Sample preparation and sequencing

Viral RNA was extracted from samples with the QIAamp Viral RNA Mini Kit (QIAGEN K.K., Tokyo) according to the manufacturer's instructions. A multisegment Reverse Transcription-PCR step was then performed on extracted vRNA by using universal influenza A primers and with the conditions previously described by Zhou et al. [45] with the exception that we used 40 cycles, instead of 31, for the second cycle step. Amplifications by PCR of the regions of interest were performed with Takara Ex Taq (TaKaRa BIO INC, Kyoto) by using primers flanked with the T7 promoter for the forward primer and the SP6 promoter for the reverse primer. Two PCR primer sets were designed for the HA gene (positions 392 to 851 with 5′-taatacgactcactatagggGATTATGAGGAGCTAAG​AGA-3′ and 5′-atttaggtgacactatagaaGATCCAGCATTTCTTTC​CAT-3′, and positions 792 to 1251 with 5′-taatacgactcactatagggACTGGACACTAGTAGAG​CCG-3′ and 5′-atttaggtgacactatagaaCTCTTTACCTACTGCTG​TGA-3′) and one primer set for the neuraminidase gene (positions 417 to 976 with 5′- taatacgactcactatagggCCTTGGAATGCAGAACCTTC​-3′ and 5′-atttaggtgacactatagaaGATTGTCTCCGAAAATC​CCA-3′). Samples were then treated with ExoSAP-IT (GE Healthcare, Tokyo) and sequenced. To analyze the NA stalk region, the 3′ region in the NA segment was amplified by using PCR primers (positions 13 to 476 with 5′-taatacgactcactatagggACGCGTGATCAGCAAAA​GCAGG-3′ and 5′-atttaggtgacactatagaaATTAGGGTTCGATATGG​GCT-3′). The resulting PCR products were subjected to direct sequencing.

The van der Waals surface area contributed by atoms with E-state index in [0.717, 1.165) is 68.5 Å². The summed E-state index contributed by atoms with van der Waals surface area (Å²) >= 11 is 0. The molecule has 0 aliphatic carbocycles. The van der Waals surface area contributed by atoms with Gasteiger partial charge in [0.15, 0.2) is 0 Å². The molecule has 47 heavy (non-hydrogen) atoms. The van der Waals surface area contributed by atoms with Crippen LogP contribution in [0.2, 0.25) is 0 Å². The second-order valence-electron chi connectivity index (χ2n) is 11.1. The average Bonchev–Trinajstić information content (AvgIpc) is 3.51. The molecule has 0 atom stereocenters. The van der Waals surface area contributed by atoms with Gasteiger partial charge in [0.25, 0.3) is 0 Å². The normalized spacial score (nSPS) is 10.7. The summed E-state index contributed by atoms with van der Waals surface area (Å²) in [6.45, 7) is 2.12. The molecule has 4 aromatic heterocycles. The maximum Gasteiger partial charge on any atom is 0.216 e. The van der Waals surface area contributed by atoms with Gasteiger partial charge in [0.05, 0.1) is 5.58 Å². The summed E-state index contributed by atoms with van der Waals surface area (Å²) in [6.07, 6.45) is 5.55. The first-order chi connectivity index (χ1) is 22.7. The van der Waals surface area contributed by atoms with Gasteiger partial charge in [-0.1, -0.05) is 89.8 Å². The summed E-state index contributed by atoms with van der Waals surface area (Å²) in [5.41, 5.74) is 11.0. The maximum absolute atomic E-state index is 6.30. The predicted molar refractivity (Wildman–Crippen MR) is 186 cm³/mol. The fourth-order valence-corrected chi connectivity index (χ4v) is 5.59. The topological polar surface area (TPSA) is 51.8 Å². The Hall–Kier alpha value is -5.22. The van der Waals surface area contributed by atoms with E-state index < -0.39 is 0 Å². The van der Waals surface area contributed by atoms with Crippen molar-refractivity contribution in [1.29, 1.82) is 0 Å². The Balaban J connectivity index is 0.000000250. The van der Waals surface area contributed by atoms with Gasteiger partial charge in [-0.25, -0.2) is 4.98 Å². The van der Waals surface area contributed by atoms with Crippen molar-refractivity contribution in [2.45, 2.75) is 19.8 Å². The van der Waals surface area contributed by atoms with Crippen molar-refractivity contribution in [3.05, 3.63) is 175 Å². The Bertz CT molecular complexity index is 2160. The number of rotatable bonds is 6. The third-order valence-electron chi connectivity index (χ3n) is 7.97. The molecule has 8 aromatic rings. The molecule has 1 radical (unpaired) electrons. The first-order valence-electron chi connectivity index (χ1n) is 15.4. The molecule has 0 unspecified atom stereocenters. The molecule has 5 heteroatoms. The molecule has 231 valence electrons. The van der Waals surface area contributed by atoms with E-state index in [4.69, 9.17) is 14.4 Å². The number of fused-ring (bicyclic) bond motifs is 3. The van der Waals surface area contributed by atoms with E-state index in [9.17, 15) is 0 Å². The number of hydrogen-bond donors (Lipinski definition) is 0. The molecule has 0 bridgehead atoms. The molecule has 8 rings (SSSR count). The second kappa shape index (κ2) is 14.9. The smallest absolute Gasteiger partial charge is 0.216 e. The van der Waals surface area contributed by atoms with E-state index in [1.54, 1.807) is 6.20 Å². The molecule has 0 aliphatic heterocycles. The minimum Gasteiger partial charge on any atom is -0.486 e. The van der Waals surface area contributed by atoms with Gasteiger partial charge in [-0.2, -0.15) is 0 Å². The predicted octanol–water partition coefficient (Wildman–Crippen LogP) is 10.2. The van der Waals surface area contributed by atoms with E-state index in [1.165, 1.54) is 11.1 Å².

The names of isolates, collection dates, and accession numbers of retrieved sequences from the GenBank database are available in Table S1.

Phylogenetic analyses

The sequences from HA (nucleotide 392 to 1251) and NA (nucleotide 417 to 976) were concatenated and aligned with ClustalW version 2.1 [46]. The mean nucleotide diversity was computed with MEGA 5.0 [47] by using the Maximum Composite Likelihood method. The standard error estimates were obtained with a bootstrap method of 1000 replicates. Tajima's D tests were performed with MEGA 5 [47]. For phylogenetic analysis, Bayesian Markov Chain Monte Carlo (MCMC), Maximum Likelihood, and Maximum Parsimony methods were used with two independent runs which were performed and compared to validate the resulting trees.

Bayesian Markov Chain Monte Carlo (MCMC).